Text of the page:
‘Oh, that’s just what I call it when I know that there’s nothing external getting in my way, it’s just me finding stuff to do so I don’t have to start the other thing. You know, like a sudden urge to tidy out the filing cabinet instead of writing up a performance review, or looking online for holidays instead of sending an email to my sister about why we’re not going to them for Christmas. That’s distractifying!’

With that one word, I think Joanna nailed what is possibly a major reason for distraction – we distract ourselves as an avoidance technique. I’m pretty certain that each of you reading this can think of at least one situation in which you’ve distractified yourself. Am I right?

This distractification – this intentional (although possibly subconscious) distraction – acts like a big fluffy blanket, protecting us from the task or situation we’d really rather avoid.

Why do we do it? All sorts of reasons: we may be scared, we may be unsure, we may be feeling overwhelmed or exhausted, or we may just be feeling a little bit lazy. The problem is that sooner or later, we’ll need to put down that comfort blanket and deal with the issue. So how do we do that?

I don’t think that there is just one answer to that question but here’s one idea: do a small task. If the issue you’re distracting yourself seems too big to tackle, just do a part of it. If it’s too scary to deal with, take one small step forward by speaking to someone else and enlisting their support. If you recognise you’re possibly being a bit lazy, try spending 15 minutes on the task and see what you manage to achieve.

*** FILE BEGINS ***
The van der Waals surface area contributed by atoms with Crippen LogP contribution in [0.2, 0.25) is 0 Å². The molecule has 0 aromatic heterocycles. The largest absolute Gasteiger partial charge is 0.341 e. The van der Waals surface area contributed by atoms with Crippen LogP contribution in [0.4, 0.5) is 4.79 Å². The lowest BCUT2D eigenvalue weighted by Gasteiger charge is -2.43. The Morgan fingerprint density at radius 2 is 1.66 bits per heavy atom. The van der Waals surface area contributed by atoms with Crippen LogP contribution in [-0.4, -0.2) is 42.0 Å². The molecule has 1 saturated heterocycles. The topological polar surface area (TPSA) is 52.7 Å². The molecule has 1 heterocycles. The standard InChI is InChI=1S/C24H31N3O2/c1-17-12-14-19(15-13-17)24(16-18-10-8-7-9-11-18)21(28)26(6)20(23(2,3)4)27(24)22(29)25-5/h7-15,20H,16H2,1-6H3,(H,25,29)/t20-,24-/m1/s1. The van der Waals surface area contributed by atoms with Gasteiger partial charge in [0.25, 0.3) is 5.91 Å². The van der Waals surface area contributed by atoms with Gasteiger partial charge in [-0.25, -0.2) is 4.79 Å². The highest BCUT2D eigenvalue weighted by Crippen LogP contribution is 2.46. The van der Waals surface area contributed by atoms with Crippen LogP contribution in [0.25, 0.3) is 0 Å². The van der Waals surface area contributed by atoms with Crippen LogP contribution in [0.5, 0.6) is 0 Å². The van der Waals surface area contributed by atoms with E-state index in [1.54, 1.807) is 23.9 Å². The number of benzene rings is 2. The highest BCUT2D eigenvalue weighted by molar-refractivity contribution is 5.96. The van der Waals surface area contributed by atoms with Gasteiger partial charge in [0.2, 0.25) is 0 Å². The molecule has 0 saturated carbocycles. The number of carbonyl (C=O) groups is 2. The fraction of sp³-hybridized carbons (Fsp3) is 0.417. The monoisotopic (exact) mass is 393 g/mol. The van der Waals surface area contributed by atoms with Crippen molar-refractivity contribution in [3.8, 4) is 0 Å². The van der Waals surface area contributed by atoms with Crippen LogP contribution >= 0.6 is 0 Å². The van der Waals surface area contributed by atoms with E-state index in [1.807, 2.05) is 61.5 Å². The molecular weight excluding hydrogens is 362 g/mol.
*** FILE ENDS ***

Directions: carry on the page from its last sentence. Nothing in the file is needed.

Today’s pebble for your contemplation: are you distracting yourself from an issue or situation you need to tackle? What small task will you undertake this week to help you deal with it?


Turning over pebbles is the blog of Thinking Space Coaching. 

If you’d like to make progress in your work and life, why not email me to see how we can work together?

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How coaching can help you handle stress

Here is a picture of one of our vegetable beds at the height of Summer: